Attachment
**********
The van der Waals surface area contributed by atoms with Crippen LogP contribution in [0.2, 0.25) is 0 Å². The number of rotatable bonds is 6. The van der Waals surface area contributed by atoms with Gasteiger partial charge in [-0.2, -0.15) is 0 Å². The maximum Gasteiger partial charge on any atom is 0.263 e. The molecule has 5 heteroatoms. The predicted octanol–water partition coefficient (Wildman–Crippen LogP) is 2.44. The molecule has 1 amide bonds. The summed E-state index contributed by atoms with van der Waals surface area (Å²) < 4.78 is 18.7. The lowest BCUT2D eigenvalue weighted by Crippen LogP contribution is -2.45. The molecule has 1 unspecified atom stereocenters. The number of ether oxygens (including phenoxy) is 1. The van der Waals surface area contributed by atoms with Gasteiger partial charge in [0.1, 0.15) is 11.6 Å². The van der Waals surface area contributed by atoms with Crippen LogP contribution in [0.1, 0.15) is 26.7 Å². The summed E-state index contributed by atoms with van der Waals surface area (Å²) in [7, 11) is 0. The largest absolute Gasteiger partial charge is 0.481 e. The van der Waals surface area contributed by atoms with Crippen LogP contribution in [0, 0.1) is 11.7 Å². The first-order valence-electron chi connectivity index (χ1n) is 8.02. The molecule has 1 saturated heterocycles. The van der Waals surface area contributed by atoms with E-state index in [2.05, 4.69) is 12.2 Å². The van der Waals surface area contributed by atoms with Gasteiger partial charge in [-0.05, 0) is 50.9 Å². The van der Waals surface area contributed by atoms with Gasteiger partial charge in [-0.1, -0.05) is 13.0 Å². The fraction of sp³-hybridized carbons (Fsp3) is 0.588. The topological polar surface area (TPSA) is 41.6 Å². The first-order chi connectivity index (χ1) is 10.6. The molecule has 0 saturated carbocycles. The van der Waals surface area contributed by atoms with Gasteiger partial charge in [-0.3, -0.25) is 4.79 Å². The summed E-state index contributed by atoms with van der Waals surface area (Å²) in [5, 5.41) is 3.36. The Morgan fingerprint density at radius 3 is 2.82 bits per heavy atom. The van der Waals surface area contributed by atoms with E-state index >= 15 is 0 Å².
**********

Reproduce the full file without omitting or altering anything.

The van der Waals surface area contributed by atoms with Crippen LogP contribution in [0.2, 0.25) is 0 Å². The number of rotatable bonds is 6. The van der Waals surface area contributed by atoms with Gasteiger partial charge in [-0.2, -0.15) is 0 Å². The maximum Gasteiger partial charge on any atom is 0.263 e. The molecule has 5 heteroatoms. The predicted octanol–water partition coefficient (Wildman–Crippen LogP) is 2.44. The molecule has 1 amide bonds. The summed E-state index contributed by atoms with van der Waals surface area (Å²) < 4.78 is 18.7. The lowest BCUT2D eigenvalue weighted by Crippen LogP contribution is -2.45. The molecule has 1 unspecified atom stereocenters. The number of ether oxygens (including phenoxy) is 1. The van der Waals surface area contributed by atoms with Gasteiger partial charge in [0.1, 0.15) is 11.6 Å². The van der Waals surface area contributed by atoms with Crippen LogP contribution in [0.1, 0.15) is 26.7 Å². The summed E-state index contributed by atoms with van der Waals surface area (Å²) in [7, 11) is 0. The largest absolute Gasteiger partial charge is 0.481 e. The van der Waals surface area contributed by atoms with Crippen LogP contribution in [0, 0.1) is 11.7 Å². The first-order valence-electron chi connectivity index (χ1n) is 8.02. The molecule has 1 saturated heterocycles. The van der Waals surface area contributed by atoms with E-state index in [2.05, 4.69) is 12.2 Å². The van der Waals surface area contributed by atoms with Gasteiger partial charge in [-0.05, 0) is 50.9 Å². The van der Waals surface area contributed by atoms with Gasteiger partial charge in [-0.1, -0.05) is 13.0 Å². The fraction of sp³-hybridized carbons (Fsp3) is 0.588. The topological polar surface area (TPSA) is 41.6 Å². The first-order chi connectivity index (χ1) is 10.6. The molecule has 0 saturated carbocycles. The van der Waals surface area contributed by atoms with Gasteiger partial charge in [-0.3, -0.25) is 4.79 Å². The summed E-state index contributed by atoms with van der Waals surface area (Å²) in [5, 5.41) is 3.36. The Morgan fingerprint density at radius 3 is 2.82 bits per heavy atom. The van der Waals surface area contributed by atoms with E-state index >= 15 is 0 Å².